RdRp Nsp12. Non-structural proteins such as nsp12 are highly conserved proteins, which are essential for viral infection. Senna compounds have shown a Libdock score of 102 against RdRp nsp12. Active pocket residues Trp617, Lys798, Asp760, Cys622, Lys551, and Lys621 have made crucial hydrogen bond interactions with the oxygen atoms of the ligand as depicted in Fig 5. Furthermore, the benzene ring of the ligand has made pi-anion interactions with Asp618.
Spike protein. Spike protein aids in the attachment of virus to the host cell and thus is a significant drug target for inhibition studies. Docking of Senna compounds against receptor-binding domain (RBD) of spike protein bound with ACE2 receptor resulted in Libdock score of 118. The active site residues involved in crucial interactions with the protein are Asp30, Gly416, Arg408, His34, Ser494, Tyr495, Glu37, Ala387, and Tyr421. Significant hydrogen bond interactions of binding site residues with ligand oxygen atoms have firmly anchored the ligand within the active pocket as depicted in Fig 5.
Furthermore, several other intermolecular interactions such as pi-anion and pi-alkyl between receptor and ligand have also contributed to enhanced binding affinity. Moreover, to analyse the conformational changes in spike-ACE2 complex and to estimate the capability of Senna compounds to disrupt interactions between spike protein and ACE2 receptor, molecular docking at the allosteric site of spike protein has revealed a Libdock score of 126. Protein residues Ala330, His356, Glu357, Asp332, and Asn376 have exhibited strong hydrogen bonding interactions with the lead compound. However, Glu384 has exhibited pi-anion interactions with two benzene rings of the ligand.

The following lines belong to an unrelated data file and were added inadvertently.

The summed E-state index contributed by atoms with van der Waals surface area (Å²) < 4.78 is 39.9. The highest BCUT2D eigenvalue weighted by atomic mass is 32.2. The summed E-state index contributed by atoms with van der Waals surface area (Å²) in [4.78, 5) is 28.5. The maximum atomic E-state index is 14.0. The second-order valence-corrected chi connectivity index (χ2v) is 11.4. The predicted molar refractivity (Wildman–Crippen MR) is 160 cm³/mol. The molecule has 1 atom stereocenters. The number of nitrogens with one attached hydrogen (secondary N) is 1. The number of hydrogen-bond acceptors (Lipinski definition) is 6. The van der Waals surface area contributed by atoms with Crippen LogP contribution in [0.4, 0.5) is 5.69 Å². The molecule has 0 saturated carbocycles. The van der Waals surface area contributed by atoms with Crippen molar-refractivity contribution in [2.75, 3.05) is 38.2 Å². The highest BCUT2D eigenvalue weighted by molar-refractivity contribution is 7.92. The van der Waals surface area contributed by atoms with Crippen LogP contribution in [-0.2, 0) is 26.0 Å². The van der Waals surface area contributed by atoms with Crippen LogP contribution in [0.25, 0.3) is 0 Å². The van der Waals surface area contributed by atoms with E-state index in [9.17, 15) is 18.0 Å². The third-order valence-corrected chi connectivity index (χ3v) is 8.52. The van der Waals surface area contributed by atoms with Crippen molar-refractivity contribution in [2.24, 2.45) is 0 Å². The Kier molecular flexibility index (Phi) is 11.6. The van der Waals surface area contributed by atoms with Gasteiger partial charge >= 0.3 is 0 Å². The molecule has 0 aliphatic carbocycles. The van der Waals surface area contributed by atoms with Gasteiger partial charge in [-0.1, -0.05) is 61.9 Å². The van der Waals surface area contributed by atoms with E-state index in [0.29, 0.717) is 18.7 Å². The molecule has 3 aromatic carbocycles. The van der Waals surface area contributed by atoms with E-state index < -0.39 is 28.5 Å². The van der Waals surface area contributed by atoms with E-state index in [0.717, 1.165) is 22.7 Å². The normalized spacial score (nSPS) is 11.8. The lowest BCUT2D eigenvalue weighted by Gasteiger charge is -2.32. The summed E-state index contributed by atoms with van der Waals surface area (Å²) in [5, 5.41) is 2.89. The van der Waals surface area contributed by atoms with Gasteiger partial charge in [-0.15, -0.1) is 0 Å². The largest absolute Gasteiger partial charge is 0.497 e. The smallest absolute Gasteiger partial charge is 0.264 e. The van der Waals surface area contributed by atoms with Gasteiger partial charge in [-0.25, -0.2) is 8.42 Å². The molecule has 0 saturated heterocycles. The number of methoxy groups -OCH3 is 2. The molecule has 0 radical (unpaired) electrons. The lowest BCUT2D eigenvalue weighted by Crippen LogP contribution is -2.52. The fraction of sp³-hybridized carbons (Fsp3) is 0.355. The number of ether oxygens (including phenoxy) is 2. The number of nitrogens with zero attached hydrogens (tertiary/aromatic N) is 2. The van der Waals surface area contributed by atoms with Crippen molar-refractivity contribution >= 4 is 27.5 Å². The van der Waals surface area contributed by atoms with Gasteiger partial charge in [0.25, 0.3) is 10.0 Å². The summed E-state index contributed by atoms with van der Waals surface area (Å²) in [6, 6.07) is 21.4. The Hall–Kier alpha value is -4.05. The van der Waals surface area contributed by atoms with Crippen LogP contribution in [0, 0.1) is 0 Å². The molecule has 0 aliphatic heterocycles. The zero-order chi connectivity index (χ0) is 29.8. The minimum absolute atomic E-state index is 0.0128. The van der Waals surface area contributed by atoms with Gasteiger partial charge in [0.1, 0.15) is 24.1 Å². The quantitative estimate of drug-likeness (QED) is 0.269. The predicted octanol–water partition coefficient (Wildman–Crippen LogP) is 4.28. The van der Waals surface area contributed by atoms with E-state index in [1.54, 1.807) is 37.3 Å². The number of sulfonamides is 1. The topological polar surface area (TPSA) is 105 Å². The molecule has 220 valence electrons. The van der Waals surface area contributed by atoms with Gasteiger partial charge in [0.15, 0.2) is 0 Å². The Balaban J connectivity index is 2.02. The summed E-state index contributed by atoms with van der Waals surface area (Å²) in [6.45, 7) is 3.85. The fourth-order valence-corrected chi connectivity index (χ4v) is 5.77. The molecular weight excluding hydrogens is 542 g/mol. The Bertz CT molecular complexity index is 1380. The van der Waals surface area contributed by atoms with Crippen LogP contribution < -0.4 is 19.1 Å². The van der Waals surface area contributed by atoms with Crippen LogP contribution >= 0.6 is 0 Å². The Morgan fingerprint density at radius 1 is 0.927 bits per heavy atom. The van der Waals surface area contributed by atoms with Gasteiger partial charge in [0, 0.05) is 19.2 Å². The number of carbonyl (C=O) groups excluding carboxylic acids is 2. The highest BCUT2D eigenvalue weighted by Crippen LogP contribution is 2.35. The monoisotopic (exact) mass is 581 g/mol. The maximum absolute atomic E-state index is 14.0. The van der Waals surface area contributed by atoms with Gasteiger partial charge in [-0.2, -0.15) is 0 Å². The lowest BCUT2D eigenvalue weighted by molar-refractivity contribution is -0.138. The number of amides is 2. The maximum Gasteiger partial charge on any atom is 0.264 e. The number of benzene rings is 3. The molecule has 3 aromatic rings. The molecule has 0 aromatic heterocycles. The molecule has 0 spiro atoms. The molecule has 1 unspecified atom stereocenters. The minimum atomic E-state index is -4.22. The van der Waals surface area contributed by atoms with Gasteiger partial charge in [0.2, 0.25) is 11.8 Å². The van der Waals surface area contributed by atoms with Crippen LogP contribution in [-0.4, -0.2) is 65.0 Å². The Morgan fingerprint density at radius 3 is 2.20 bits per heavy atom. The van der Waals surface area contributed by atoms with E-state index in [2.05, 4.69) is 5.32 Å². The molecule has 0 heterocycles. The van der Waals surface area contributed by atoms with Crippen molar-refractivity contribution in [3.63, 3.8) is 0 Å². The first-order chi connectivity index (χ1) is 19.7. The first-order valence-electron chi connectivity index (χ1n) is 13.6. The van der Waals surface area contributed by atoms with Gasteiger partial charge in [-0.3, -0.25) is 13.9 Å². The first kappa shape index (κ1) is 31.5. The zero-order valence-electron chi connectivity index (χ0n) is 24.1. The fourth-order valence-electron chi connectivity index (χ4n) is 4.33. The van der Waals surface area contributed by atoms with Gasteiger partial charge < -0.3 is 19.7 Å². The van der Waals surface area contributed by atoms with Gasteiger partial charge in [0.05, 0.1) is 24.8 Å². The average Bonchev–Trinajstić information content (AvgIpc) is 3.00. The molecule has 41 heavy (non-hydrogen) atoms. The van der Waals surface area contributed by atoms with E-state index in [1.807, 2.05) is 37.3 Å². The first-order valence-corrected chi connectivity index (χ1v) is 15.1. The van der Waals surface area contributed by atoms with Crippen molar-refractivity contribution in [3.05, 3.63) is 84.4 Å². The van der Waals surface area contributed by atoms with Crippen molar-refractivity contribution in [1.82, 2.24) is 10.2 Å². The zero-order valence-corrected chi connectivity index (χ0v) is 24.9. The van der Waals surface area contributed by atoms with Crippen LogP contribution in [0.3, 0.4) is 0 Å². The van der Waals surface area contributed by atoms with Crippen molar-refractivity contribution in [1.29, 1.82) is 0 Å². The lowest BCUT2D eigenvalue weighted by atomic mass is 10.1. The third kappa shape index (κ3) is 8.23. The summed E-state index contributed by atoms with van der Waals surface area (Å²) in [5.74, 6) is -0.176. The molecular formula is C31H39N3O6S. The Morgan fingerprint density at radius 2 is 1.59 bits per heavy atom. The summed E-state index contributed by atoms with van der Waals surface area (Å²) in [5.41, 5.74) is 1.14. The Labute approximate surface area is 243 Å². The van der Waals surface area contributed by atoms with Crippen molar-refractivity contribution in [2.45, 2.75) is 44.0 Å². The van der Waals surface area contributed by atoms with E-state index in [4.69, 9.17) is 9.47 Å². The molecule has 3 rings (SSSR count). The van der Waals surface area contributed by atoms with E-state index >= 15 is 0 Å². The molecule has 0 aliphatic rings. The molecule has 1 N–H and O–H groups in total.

Molecular dynamics simulations
All the complexes including vizimpro (the control) were subjected to MD simulations to have insights into the dynamics and conformational stability of active phytochemicals in complex with the SARS-CoV-2 3CLpro and Senna compounds with 3CLpro, RdRp nsp12, helicase nsp13, and spike-ACE2.
Analysis of active phytochemicals.
The first compound beta-sitosterol exhibited noteworthy results during 200 ns of MD simulations. It possess stability with both the chains A and B throughout simulations and moved even deeper in the binding pocket of 3CLpro as displayed in Fig 6. Interestingly, beta-sitosterol was observed making alkyl and pi-alkyl interactions more often with the residues of the active site with an average RMSD of 1.78 Å, Rg 22.2 Å and β-factor 31.6 Å as exhibited in S5 Fig. The influence of electrostatic interactions in attaining conformational stability has been explained in the literature several times , proposing beta-sitosterol as an interesting candidate for further analysis.